Businesses Far from Being the Masters in Effective VAT/GST Management

Michelle Remo, “Big 4″ observer
April 06, 2012 /

Despite the shift to indirect tax globally a new survey released by KPMG International shows that businesses are simply not keeping pace.

In fact, according to KPMG International’s 2012 Benchmarking Survey on VAT/GST, VAT/GST continues to be “under-resourced, under-managed and under-measured by the majority of global businesses.”

New business models, increased globalization, finance function transformation and rapid legislative change are all putting VAT/GST management under tremendous pressure.

Compliance risks, obligations and challenges are increasing.

But are global businesses reacting appropriately?

Not so, according to the Survey, which has some interesting and potentially worrying findings.

Sixty-three percent of global businesses do not have a Global Head of VAT/GST. Which begs the question – who is responsible for managing this increasingly complex, challenging and financially significant global tax obligation and do they have appropriate skills and resources?

The survey further shows that the majority – 59 percent – only have between one and 10 full-time employees (or equivalents) focused on indirect tax worldwide and one-quarter of respondents have no full-time equivalent VAT /GST specialists at all.

Given the scale of VAT/GST under management – in many global businesses, VAT/GST throughout is between $1bn and $10bn- this looks like a serious case of under-resourcing.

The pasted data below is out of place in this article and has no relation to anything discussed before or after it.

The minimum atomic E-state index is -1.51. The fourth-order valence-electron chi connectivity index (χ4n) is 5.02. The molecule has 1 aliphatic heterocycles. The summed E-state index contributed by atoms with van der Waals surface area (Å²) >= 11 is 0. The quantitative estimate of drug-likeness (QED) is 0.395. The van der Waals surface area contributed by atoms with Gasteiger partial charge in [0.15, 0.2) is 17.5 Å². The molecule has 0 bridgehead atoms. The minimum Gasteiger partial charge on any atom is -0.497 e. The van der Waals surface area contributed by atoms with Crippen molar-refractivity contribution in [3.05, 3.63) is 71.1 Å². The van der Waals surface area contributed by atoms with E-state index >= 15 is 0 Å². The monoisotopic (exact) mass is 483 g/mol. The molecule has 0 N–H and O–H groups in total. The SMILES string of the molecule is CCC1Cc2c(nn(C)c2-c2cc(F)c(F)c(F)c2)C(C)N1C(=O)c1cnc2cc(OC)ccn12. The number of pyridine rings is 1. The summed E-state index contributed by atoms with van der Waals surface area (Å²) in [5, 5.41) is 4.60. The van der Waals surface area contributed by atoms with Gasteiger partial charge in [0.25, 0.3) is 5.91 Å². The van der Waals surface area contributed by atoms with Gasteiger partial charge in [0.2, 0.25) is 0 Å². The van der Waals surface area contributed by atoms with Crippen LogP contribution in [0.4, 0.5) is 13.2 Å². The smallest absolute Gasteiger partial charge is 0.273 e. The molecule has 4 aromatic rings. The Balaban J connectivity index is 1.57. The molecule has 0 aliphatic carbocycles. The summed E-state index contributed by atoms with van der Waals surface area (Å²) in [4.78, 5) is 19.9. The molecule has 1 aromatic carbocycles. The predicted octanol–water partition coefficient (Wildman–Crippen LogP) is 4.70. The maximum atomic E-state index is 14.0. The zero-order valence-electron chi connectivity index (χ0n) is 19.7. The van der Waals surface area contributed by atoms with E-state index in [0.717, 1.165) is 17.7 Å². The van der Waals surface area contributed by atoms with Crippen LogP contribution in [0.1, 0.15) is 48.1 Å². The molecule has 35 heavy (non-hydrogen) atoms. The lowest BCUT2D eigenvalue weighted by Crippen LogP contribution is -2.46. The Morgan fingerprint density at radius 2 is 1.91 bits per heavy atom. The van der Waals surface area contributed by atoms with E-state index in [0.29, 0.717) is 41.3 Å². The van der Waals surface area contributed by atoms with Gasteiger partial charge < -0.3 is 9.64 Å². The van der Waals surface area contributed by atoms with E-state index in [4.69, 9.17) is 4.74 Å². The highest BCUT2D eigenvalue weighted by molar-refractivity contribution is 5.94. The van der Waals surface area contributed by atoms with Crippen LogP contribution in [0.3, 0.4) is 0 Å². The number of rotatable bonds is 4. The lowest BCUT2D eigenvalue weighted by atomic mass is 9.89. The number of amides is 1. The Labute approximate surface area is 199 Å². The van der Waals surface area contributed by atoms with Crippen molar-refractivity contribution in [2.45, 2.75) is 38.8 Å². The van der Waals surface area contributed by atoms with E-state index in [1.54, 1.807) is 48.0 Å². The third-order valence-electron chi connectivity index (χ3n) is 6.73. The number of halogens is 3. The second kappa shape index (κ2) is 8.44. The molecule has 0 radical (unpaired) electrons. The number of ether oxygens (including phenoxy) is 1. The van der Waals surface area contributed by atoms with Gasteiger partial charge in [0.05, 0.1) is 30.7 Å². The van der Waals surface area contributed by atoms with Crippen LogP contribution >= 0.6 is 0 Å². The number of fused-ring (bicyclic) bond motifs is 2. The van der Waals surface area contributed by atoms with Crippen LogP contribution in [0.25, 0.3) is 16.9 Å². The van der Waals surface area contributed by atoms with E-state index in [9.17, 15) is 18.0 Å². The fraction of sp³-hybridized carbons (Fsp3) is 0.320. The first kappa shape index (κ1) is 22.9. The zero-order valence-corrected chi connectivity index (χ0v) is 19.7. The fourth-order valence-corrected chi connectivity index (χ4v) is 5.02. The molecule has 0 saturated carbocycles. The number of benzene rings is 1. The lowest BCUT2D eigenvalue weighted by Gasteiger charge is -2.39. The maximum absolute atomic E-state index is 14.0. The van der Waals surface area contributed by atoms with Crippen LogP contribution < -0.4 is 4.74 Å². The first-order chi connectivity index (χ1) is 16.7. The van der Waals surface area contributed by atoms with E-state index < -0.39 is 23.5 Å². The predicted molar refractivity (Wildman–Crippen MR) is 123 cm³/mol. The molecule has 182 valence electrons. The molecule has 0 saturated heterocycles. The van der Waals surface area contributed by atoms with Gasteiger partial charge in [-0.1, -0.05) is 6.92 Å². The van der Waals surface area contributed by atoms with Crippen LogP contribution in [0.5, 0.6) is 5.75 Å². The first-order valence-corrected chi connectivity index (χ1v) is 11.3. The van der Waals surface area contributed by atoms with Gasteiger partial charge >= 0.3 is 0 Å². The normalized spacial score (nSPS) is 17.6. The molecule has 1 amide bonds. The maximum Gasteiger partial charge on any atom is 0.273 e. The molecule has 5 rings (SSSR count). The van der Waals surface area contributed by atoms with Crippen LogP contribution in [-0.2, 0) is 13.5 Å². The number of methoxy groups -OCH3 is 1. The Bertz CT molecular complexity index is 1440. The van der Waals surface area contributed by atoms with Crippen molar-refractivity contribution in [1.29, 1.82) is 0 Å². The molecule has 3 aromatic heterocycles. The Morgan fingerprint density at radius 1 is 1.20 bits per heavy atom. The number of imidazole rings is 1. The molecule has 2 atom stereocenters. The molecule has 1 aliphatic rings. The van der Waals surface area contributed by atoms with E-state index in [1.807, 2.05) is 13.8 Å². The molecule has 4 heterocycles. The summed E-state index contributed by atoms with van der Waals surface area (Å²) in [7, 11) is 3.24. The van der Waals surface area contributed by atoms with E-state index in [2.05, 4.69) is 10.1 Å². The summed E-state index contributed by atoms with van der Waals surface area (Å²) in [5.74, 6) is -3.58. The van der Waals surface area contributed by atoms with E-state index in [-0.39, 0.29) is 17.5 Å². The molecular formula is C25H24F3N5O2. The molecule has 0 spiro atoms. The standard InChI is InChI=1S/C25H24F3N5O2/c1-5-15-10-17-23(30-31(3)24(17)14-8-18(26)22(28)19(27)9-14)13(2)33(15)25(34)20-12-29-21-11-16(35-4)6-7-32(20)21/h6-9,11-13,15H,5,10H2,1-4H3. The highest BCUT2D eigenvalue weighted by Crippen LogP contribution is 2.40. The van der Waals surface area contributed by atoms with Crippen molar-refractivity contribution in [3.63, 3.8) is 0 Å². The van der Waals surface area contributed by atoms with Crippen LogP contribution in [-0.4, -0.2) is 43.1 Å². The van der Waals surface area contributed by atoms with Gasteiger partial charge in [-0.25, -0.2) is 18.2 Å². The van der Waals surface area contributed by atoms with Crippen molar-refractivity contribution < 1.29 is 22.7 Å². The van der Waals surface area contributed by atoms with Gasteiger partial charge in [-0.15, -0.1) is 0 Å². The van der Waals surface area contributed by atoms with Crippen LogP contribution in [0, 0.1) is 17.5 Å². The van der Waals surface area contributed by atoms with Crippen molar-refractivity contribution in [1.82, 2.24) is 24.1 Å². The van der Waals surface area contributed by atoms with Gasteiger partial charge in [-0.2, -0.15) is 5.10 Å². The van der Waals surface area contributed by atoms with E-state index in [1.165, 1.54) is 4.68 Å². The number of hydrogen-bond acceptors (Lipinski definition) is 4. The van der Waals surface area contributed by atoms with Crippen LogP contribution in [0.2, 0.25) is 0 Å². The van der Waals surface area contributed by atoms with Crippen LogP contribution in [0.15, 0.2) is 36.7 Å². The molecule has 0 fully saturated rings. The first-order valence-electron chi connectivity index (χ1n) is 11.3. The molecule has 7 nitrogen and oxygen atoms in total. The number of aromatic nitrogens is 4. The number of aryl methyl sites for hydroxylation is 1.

Only 32 percent rate their VAT / GST policies as very good or excellent. Worse still, only 20 percent rate their implementation as very good or excellent. Sounds like most businesses are well behind where they need to be.

On the positive side, many businesses in the survey are on the right track and are implementing policies that set out how VAT/GST should be managed, with an increase evident over last year’s survey results. Forty-seven percent of EMEA respondents have such policies (up from 38 percent last year), ASPAC – 32 percent (up from 12 percent last year), LATAM – 20 percent (up from 12 percent) and 33 percent in North America.

But there is clearly still a lot of work to do as only 32 percent of respondents rate their VAT/GST policies as very good or excellent and only 20 percent scored the implementation of policies as very good or excellent.

In terms of future investment in VAT/GST management, 39 percent prioritized investment in processes, 35 percent prioritized technology and 26 percent prioritized people Implementing the right mix of enhancements in these areas will be critical as the demands on the VAT/GST function increase – ranging from meeting new VAT/GST compliance obligations, managing of more VAT/GST audits, defending against tax authority challenges throughout the world and providing valuable advice to a fast moving business.

“Given the rapid pace of change, which is expected to continue through 2012 and beyond, even the more advanced businesses are simply running to stand still while others are falling even more behind,” says Niall Campbell, KPMG’s Global Head of Indirect Tax Services.

“There is still a very long way to go before the majority of business get the right mix of people, processes and technology in place to are adequately manage the global VAT /GST challenges. In the meantime, CEO’s, CFO’s and Heads of Tax really need to appreciate the nature and level of risk which is now in the system and the level of opportunity which is being missed.”

 

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